"Finding a way to keep all that other stuff out of it is the challenge and that differs with each individual."
Primarily for Hermansson, it entails helping players find a process to ease the load of unrealistic expectations.
Just as golfers tend to focus on the hole rather than the shot under pressure, batsmen approaching a sizeable total tend to shift their attention from the ensuing immediate delivery.
"So many batsmen tend to go out in the 40s or when they are approaching a century."
Conversely, bowlers tend to be distracted when approaching a maiden or when they are anxious about bowling wides.
"The important thing should be what happens when the bowler lobs the ball to the other end."
In the case of dumped New Zealand captain Taylor, intensity is heightened amid immense scrutiny of people wondering how he'll manage.
"The circumstances are different but the principles are the same.
"Ross' biggest challenge is now to be able to recognise what is going around him and park it, so that when he's batting, ball by ball, those things don't intrude," Hermansson says.
Some players tend to think about anything but cricket while others use something as simple as a tune in their head.
Hermansson tries to help players identify two to three things to establish a mental drill.
Teaching them discipline and helping them manage it is crucial, especially when players show a shift in mentality and a sense of readiness to comply.
"It'll become increasingly important as athletes get to shift on the positive parts of the mental game rather than seeing it as something you look at only when you're in trouble."
Some athletes can be superstitious.
Batsmen, for instance, like to put their pads on the "right way" and, occasionally, there are those who want to put their gear in the "right order".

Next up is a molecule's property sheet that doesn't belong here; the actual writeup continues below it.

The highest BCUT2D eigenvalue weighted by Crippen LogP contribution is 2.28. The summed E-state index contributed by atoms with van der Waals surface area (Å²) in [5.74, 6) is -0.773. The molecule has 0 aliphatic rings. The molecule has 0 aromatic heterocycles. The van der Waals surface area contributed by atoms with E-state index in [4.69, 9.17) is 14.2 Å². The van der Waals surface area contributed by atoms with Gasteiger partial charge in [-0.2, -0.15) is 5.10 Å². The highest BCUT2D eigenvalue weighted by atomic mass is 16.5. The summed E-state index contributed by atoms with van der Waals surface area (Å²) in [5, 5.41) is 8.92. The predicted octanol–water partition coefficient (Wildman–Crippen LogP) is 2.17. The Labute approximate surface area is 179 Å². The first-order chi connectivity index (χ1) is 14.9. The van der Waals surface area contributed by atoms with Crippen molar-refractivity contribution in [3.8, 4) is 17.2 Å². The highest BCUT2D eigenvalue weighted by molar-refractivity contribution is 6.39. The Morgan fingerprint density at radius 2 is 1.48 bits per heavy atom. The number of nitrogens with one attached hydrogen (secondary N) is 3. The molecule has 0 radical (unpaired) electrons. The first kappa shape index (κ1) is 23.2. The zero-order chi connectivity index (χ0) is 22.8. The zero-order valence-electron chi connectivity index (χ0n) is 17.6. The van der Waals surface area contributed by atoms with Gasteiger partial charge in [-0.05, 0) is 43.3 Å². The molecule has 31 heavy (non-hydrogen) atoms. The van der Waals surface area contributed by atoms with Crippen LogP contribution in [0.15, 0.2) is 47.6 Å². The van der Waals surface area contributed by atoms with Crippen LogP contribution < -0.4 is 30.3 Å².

"When they have bad form they start looking for a solution through rituals that will cure it.
"For me that's an indication of recognition of the mental side or that fate plays a part but when they are in good form they forget about that altogether, with the attitude of whatever happens, happens.
"Whenever I hear about players getting so stuck on superstition I just think, 'Oh, here's a guy who just doesn't have the shots to play a mental game, so let's narrow it down to shift him away from relying on the lottery and turn it into something he or she can manage', so that's what matters."
Bowlers have an advantage in that they can deliver a bad ball but shift their focus to the next ball in a bid to make things right.
Batsmen have a tougher time. If they do something wrong they are out of it until the next innings.
Conversely, in the shorter form of cricket, bowlers have to learn how to manage their thought processes so they can work it together with the mechanics of the body.
"The problem is when the mind's cut, things start getting in the way and the skills drop away," Hermansson says.
In many ways wicketkeepers are more prone to monotony on the field than anyone else, with a "switch-on, switch-off" process in trying to meet the demands of gloving every delivery and adjusting to myriad bowling styles.
"Keepers can have the same dilemmas but the most important thing is being able to manage their concentration levels because they get so exhausted they can start playing badly."
It's equally tricky with captains who have to juggle field management with some level of responsibility.
However, for the others it can get in the way of their overall performance because it's so intense when they have to concentrate on bowling and fielding changes.
Nevertheless, Hermansson says good skippers not only incorporate the added tasks in their repertoire but also draw on the extra accountability and responsibility to turn that into improving their own performance.
In his first Commonwealth Games in 1998, he found athletes kept a healthy distance from him because approaching sports psychologists was often perceived as an admission they were in some sort of trouble.
In contrast, the shift was remarkable during the London Olympic Games last year as athletes gravitated towards him.
Hermansson says the mind and body work together so diet, exercise and sleep are essential prerequisites to developing a solid mental constitution.
"I regard sleep as a very important skill than a physical one because some people are so preoccupied with their thoughts they do not sleep well."